Krugman: Obama Is Trying To Placate 'Imaginary Grownups'

Paul Krugman says Obama is trying to prove his willingness to compromise to 'imaginary grownups.'

So like Young Ezra, Krugman hears that the White House is offering the chained CPI to "prove" he's willing to compromise. (As if that wasn't obvious already.) I don't pretend to understand Obama's psyche, but I can't help but notice how much he reminds me of my friends who had alcoholic parents: "Please, Mommy, Daddy, please don't fight! I'll be good!"

The question is, to whom are these things being “proved”?

Since the beginning, the Obama administration has seemed eager to gain the approval of the grownups — the sensible people who will reward efforts to be Serious, and eventually turn on those nasty, intransigent Republicans as long as Obama and co. don’t cater too much to the hippies.This is the latest, biggest version of that strategy. Unfortunately, it will almost surely fail. Why? Because there are no grownups — only people who try to sound like grownups, but are actually every bit as childish as anyone else.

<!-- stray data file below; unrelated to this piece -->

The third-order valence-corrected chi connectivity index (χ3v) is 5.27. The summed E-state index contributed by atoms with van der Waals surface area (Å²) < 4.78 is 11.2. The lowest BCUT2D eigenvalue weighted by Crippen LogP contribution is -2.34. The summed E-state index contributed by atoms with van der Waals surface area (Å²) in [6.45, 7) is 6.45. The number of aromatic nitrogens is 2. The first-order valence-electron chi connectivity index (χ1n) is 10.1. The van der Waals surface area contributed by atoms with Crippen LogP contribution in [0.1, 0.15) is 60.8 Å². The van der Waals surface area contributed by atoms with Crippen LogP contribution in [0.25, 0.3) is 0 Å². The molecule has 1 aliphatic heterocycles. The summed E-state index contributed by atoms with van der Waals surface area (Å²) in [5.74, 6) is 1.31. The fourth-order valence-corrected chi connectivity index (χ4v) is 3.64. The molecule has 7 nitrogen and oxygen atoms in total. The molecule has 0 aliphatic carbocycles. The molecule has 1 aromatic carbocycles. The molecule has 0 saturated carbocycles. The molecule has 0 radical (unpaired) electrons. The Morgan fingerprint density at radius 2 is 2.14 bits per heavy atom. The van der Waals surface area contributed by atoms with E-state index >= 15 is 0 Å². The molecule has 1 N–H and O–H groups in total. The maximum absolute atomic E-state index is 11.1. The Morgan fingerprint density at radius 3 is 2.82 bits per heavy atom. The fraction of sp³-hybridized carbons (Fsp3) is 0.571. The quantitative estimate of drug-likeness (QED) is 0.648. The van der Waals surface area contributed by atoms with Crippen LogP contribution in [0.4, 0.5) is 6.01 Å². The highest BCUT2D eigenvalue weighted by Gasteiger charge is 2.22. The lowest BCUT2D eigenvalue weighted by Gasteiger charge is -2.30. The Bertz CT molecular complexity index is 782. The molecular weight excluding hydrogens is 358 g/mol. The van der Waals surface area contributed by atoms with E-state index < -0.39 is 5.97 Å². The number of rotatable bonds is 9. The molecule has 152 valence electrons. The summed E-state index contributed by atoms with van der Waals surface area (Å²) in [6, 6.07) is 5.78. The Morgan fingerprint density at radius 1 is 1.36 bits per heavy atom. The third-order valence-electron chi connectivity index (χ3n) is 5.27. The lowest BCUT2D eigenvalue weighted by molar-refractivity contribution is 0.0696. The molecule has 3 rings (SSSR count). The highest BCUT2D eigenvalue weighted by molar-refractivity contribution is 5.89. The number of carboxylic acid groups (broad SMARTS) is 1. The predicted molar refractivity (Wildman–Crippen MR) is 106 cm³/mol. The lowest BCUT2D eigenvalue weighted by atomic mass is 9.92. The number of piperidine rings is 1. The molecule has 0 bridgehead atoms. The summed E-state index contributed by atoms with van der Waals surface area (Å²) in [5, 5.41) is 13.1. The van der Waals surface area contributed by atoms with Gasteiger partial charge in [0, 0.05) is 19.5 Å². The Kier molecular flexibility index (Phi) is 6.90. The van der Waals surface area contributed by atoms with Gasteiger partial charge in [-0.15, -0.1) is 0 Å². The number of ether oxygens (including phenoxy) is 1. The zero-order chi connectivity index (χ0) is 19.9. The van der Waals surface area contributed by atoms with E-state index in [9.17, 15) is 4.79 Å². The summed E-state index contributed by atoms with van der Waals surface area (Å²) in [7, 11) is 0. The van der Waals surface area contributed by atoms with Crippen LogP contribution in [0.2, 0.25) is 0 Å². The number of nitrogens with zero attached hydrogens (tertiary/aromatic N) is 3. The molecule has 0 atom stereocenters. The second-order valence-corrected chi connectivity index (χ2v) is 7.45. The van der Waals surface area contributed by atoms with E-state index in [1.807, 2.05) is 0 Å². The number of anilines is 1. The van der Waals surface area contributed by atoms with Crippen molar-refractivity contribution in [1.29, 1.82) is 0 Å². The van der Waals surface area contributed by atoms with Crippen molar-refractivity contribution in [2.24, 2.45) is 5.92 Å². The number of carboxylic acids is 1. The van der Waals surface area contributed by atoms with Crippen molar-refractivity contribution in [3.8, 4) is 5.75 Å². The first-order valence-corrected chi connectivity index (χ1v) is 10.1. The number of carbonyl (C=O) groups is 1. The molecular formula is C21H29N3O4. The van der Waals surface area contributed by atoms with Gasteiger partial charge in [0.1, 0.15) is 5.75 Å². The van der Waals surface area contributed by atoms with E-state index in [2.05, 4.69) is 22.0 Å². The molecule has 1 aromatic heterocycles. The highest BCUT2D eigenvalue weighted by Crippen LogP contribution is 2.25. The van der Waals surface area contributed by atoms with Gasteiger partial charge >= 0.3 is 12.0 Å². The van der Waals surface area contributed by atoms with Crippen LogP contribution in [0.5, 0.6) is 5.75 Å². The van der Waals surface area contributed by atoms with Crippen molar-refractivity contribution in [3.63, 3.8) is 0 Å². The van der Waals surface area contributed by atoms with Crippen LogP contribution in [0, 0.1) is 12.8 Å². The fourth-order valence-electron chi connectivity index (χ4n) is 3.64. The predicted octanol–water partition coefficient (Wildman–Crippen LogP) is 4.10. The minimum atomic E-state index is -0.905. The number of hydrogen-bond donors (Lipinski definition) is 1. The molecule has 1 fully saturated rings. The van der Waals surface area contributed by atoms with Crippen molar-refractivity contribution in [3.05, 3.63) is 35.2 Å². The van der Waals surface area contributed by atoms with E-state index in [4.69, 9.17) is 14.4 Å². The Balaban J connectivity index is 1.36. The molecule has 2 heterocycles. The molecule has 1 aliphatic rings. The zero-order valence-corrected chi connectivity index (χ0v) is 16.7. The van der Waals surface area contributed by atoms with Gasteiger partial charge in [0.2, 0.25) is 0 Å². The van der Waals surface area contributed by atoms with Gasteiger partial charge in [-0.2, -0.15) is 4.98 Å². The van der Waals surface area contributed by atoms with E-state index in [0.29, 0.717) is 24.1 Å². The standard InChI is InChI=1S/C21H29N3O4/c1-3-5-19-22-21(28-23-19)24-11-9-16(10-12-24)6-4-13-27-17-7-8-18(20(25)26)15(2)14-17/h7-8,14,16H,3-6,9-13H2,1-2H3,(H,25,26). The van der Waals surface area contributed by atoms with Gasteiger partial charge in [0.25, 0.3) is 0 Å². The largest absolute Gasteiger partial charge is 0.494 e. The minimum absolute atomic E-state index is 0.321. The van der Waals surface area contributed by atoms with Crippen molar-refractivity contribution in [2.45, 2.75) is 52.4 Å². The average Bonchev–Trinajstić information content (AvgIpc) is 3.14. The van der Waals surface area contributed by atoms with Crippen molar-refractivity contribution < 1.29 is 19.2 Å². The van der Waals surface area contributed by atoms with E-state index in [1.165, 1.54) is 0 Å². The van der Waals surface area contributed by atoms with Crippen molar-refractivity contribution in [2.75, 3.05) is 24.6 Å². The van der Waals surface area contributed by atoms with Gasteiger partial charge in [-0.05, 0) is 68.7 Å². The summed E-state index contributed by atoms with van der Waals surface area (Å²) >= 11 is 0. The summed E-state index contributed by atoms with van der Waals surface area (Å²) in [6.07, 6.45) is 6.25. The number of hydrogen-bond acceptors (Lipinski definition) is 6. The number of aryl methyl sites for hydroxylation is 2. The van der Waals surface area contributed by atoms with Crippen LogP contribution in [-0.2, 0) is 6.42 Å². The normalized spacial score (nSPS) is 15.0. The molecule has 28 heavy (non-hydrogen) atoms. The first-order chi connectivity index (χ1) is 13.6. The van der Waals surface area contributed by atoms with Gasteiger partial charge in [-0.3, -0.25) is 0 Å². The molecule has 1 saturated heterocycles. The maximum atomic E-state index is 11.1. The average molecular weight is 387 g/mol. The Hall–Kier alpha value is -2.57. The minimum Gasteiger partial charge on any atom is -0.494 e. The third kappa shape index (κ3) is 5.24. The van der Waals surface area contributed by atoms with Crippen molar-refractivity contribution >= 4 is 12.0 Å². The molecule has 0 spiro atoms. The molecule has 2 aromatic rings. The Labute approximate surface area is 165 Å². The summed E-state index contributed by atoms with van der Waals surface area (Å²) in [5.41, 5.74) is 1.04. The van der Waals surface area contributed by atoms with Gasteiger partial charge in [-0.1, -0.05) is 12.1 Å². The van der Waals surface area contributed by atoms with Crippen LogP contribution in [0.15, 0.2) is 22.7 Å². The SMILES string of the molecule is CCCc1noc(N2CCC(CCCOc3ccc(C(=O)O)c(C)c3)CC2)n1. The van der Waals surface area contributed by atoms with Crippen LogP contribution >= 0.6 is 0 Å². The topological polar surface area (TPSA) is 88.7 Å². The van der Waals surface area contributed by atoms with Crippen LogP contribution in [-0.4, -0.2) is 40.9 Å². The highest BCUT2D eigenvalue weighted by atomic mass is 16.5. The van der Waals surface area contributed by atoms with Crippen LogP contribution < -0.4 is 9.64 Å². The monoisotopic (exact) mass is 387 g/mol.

After all, if whoever it is that Obama is trying to appeal to here — I guess it’s the Washington Post editorial page and various other self-proclaimed “centrist” pundits — were willing to admit the fundamental asymmetry in our political debate, willing to admit that if DC is broken, it’s because of GOP radicalism, they would have done it long ago. It’s not as if this reality was hard to see.

But the truth is that the “centrists” aren’t sincere. Calls for centrism and bipartisanship aren’t actual demands for specific policies — they’re an act, a posture these people take to make themselves seem noble and superior. And that posture requires blaming both parties equally, no matter what they do or propose. Obama’s budget will garner faint praise at best, quickly followed by denunciations of the president for not supplying the Leadership (TM) to make Republicans compromise — which means that he’s just as much at fault as they are, see?

So let’s nominate Michael Bloomberg, who will offer the exact same policies but, you know, really mean it (and supply Leadership (TM)).

No, seriously (but not Seriously): who do you think could possibly be persuaded by this budget who hasn’t already been persuaded?

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